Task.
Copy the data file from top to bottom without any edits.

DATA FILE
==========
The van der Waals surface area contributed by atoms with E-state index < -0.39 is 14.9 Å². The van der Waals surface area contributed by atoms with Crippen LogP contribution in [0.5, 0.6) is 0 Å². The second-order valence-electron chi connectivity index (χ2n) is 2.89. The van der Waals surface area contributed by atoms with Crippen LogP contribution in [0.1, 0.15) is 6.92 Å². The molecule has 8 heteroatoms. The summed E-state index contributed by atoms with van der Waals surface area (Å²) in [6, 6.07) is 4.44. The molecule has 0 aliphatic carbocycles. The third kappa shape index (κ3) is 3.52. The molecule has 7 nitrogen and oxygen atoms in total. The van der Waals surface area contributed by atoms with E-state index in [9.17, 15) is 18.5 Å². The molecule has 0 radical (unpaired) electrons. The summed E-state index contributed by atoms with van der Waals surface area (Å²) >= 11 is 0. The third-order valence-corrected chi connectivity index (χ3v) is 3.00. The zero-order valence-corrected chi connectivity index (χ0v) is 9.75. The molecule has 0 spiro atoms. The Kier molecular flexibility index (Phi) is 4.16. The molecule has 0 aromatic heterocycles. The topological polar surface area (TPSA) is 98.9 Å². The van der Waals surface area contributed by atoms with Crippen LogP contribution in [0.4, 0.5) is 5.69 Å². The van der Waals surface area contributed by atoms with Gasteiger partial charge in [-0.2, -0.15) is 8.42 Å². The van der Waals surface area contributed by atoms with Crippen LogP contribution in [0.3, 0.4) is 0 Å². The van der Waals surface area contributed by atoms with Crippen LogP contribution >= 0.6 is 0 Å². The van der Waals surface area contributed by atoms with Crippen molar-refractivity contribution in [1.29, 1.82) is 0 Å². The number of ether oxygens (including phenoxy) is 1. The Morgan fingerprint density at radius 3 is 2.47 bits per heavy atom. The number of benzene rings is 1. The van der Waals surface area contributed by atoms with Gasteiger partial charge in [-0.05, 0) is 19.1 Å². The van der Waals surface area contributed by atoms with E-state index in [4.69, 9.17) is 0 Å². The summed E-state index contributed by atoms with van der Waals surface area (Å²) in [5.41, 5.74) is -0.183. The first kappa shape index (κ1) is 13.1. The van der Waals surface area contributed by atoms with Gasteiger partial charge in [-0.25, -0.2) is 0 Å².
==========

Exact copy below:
The van der Waals surface area contributed by atoms with E-state index < -0.39 is 14.9 Å². The van der Waals surface area contributed by atoms with Crippen LogP contribution in [0.5, 0.6) is 0 Å². The second-order valence-electron chi connectivity index (χ2n) is 2.89. The van der Waals surface area contributed by atoms with Crippen LogP contribution in [0.1, 0.15) is 6.92 Å². The molecule has 8 heteroatoms. The summed E-state index contributed by atoms with van der Waals surface area (Å²) in [6, 6.07) is 4.44. The molecule has 0 aliphatic carbocycles. The third kappa shape index (κ3) is 3.52. The molecule has 7 nitrogen and oxygen atoms in total. The van der Waals surface area contributed by atoms with E-state index in [9.17, 15) is 18.5 Å². The molecule has 0 radical (unpaired) electrons. The summed E-state index contributed by atoms with van der Waals surface area (Å²) >= 11 is 0. The third-order valence-corrected chi connectivity index (χ3v) is 3.00. The zero-order valence-corrected chi connectivity index (χ0v) is 9.75. The molecule has 0 spiro atoms. The Kier molecular flexibility index (Phi) is 4.16. The molecule has 0 aromatic heterocycles. The topological polar surface area (TPSA) is 98.9 Å². The van der Waals surface area contributed by atoms with Crippen LogP contribution in [0.4, 0.5) is 5.69 Å². The van der Waals surface area contributed by atoms with Gasteiger partial charge in [-0.2, -0.15) is 8.42 Å². The van der Waals surface area contributed by atoms with Crippen LogP contribution in [0.3, 0.4) is 0 Å². The van der Waals surface area contributed by atoms with Crippen LogP contribution >= 0.6 is 0 Å². The van der Waals surface area contributed by atoms with Crippen molar-refractivity contribution in [1.29, 1.82) is 0 Å². The number of ether oxygens (including phenoxy) is 1. The Morgan fingerprint density at radius 3 is 2.47 bits per heavy atom. The number of benzene rings is 1. The van der Waals surface area contributed by atoms with Gasteiger partial charge in [-0.05, 0) is 19.1 Å². The van der Waals surface area contributed by atoms with E-state index in [4.69, 9.17) is 0 Å². The summed E-state index contributed by atoms with van der Waals surface area (Å²) in [5.41, 5.74) is -0.183. The first kappa shape index (κ1) is 13.1. The van der Waals surface area contributed by atoms with Gasteiger partial charge in [-0.25, -0.2) is 0 Å².